Little did I know at the time that I was simply just allowing myself to be surrounded by people whose energy did not jive with my own. At the time, I didn’t know how to find the right people for me, or how to actually develop a backbone and stand up for myself and what I believed in.
It was just easier to storm off in a huff and play the victim.
The “scorn” I felt by my loved ones fostered such a paralyzing fear of self expression in my formative years. Instead of developing any sense of duty to myself, I whined and threw tantrums, used passive aggressiveness to get what I wanted and formed wedges between people I loved … things that never got me where I needed to go, not really.
Turning 30 changed all of that.
Turning 30 meant stepping into the shoes of a woman who has always meant to exist. A woman who’d always existed, but was just in hibernation until this point. Each step in these shoes has paved a path along a radiant yellow brick road of possibilities and self promotion I never in the 29 years up to that point thought fucking possible.
I’m so happy to be in my 30s. At the time of this writing, I am 33 years old, and feel like I’ve now entered my true formative years, figuring out who I really am, developing a true sense of self expression and self respect I didn’t have before.
I started living for ME, instead of living for the people in my life. And what a jog down the yellow brick road it’s been so far:
- I got my first tattoo: a monarch butterfly, with the body of a semi-colon, on my forearm. I have five more tattoos planned, and strive to be the eventual grandmother covered neck-to-toe in ink.
- I embraced a natural high-octane sexuality that went shamed and suppressed since childhood. Through this, I discovered a love for kink and the BDSM lifestyle, and for ethical non-monogamy.
- I discovered self worth through the process of Zen Buddhism, regular therapy, meditation, and shadow work.
- I work a job I love, surrounded by coworkers I love and consider family.
- I rediscovered witchcraft after almost 20 years of flirting with the idea of practicing Wicca outside the confines of a Roman Catholic upbringing. Through this recent development of my witchy spiritual practice came a love of Tarot, crystal healing, and all things occult.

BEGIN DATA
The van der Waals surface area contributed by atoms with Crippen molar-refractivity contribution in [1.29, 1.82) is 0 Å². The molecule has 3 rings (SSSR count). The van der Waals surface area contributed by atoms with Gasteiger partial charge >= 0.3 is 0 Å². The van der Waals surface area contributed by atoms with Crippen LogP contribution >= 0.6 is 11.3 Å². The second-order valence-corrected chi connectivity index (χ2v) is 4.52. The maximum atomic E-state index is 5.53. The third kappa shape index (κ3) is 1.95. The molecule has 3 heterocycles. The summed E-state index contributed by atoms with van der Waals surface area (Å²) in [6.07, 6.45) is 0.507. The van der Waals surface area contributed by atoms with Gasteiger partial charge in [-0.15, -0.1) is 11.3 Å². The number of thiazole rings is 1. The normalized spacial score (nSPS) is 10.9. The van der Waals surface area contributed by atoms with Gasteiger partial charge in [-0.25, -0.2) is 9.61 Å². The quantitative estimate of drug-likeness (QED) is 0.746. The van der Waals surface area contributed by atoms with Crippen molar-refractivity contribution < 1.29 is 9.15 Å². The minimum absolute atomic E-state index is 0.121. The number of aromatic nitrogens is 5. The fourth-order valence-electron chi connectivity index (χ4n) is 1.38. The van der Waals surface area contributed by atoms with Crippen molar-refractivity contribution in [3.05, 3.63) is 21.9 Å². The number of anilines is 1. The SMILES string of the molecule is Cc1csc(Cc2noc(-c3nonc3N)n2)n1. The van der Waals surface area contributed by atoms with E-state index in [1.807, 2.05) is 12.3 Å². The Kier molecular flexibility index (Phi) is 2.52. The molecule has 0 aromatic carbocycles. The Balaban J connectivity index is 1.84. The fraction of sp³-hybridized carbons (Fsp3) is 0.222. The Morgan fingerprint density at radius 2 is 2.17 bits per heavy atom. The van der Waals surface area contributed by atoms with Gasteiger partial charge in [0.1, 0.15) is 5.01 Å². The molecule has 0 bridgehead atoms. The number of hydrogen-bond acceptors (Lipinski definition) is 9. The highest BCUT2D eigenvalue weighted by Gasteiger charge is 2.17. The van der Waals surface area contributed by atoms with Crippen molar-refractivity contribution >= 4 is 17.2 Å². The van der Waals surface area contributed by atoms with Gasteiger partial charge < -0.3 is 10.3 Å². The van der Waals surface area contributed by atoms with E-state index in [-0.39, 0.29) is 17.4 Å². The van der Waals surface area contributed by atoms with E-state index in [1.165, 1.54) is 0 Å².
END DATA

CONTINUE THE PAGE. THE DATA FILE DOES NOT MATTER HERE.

- I’m sitting in a fucking cemetery with green hair, wearing camo pants, rose-embroidered Doc Martens, and a leather jacket adorned with pop horror icons.
- I transitioned from male to female after decades of confusion and anguish, and stood my ground against opposing forces in my family who did not take this decision seriously and/or felt personally attacked by it.
Who is this person?
Who is this anomaly to society’s expectations of conformity? This, such an extreme example of self-expression? This total “fuck you”to everything I’d ever known about myself, thought only possible at a longing distance in my teens and 20s?
This person is Euphoria Blackwood.
She’s the woman I’ve always been, even if it took her 30 years to wake up from a prolonged hibernation. She is a late bloomer. But she bloomed, none the less.
And as I sit here beneath the shade of pine trees I realize just how much I love this woman, how much I love being around this woman, and having open and honest dialogues with her about life and personal interests and worldly observations.
And as the setting sun hits the edge of gravestones before my very eyes just right, I realize something equally important – how this woman loves me, just as much.